Inadequate parking, no washrooms or changing facilities, no amenities; so why do beach-goers and vacationers flock to Carter’s Beach, Nova Scotia, in droves? Simple: it’s one of the most beautiful beaches in Nova Scotia, Canada, if not the world. Day trippers and holiday makers alike, it seems, will tolerate a little inconvenience for staggering beauty and perfect, soft white sand. Ahhhh….

There is a Carters Beach, too, in New Zealand, but the one in Nova Scotia has a nuance that draws people to its picturesque, relaxed shores. What, aside from basic beauty, entices visitors to Carter’s Beach, Nova Scotia?

  • a triple crescent (yes, three crescent beaches, connected to one another, enabling a long, lazy beach walk)
  • all three beaches are comprised of soft, white sand, more like the Bahamas than, for example, the pebbly Nova Scotia beaches on the Bay of Fundy coast, on the opposite side of the province
  • perfectly turquoise waters that gradually fade to deep blue far from shore
  • gentle waves, which make it safe for family swimming

But it’s not a Caribbean beach. One toe in the chilly waters will tell you this is not on the Equator! Still, in the hot, sultry summers days, who wants warm water! This is an ideal beach to cool off.

With no provincial regulations in place, people do take their dogs for walks on Carter’s Beach, but it is always recommended they be kept on a leash (not everyone loves dogs) and that you carry poop bags (and use them!); children play on this beach, so help keep it clean.

Although kayaking is possible in the waters off Carter’s beach, its not the ideal spot for that watersport. What Carter’s Beach is perfect for is sunbathing, swimming, and seashell collecting. At each end of the three connected crescent beaches are boulders and rocks, also fun places to check out sea life in tidal pools, and to rock-hound. The nearby nature reserve is a special place to visit.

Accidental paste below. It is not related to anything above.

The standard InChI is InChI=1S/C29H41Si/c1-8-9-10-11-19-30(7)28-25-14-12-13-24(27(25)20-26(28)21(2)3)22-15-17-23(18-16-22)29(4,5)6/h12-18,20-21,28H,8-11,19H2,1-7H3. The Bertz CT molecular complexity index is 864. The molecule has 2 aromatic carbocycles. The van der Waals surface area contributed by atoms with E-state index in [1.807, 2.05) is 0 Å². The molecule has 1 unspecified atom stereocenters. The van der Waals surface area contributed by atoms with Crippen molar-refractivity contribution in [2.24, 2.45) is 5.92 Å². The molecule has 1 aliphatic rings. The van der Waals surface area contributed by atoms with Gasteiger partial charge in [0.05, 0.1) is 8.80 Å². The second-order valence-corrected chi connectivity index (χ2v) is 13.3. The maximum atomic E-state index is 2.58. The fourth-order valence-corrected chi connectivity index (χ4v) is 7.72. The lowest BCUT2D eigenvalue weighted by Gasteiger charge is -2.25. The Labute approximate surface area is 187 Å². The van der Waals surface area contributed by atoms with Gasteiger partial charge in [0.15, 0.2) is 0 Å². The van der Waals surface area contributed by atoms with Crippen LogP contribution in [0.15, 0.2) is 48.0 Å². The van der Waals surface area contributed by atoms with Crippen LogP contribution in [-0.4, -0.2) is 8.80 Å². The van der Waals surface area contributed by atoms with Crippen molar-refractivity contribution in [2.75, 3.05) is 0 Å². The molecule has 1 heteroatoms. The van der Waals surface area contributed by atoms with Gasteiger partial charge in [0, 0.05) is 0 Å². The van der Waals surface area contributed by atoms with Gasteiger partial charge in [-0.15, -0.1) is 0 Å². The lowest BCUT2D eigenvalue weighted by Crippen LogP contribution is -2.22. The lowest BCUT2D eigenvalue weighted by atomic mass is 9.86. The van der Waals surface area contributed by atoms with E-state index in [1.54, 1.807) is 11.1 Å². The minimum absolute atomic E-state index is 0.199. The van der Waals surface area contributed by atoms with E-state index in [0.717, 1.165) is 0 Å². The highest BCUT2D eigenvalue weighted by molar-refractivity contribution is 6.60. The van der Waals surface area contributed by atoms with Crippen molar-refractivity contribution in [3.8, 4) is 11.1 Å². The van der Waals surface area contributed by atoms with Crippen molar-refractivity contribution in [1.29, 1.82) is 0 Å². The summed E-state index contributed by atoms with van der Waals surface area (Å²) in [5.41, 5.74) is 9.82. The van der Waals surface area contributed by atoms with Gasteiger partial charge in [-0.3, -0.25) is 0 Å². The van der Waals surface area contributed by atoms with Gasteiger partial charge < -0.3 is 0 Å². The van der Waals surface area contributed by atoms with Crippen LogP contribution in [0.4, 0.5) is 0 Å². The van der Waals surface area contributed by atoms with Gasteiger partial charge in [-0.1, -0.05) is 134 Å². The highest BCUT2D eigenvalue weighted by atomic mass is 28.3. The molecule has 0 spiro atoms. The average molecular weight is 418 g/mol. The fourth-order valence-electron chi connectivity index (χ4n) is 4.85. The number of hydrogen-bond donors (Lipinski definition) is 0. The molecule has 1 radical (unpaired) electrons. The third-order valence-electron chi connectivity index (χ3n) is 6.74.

Many tourists choose to camp at Rissers Beach Provincial Park, which has all amenities on site, and visit Carter’s Beach for a day, arriving early to ensure they get a parking spot. Also close to Carter’s Beach (near the village of Port Mouton) is Summerville Provincial Park, and while there are no camping facilities there either, there is a lovely light-sand beach, with a boardwalk and salt marsh, a nesting ground for the piping plover, and therefore a favourite spot for ornithologists.

There are accommodations north of Carter’s Beach in nearby Liverpool, and in Lunenburg (further north) for non-campers, as well as a UNESCO-designated site for shopping, dining and browsing. While in the Lunenburg area, make a short side trip to gorgeous Blue Rocks (now, there’s a place to go kayaking!). When wet, the rocks in the area carry a blue cast, and the views are unparalleled. Spend a little time, too, at Petite Riviere Vineyards, sampling their wines and strolling through the grape vines. In the opposite direction, just south on Highway 3, visit Kejimkuji National Park Seaside Adjunct and do a little seal-watching, or head into the town of Shelburne, a place that stands still in time (its overhead wires were buried for the filming of “A: The Scarlet Letter” many years ago).

Carter’s Beach may have its limitations, but it is close to many attractions, and remains, arguably, Nova Scotia’s most beautiful beach.

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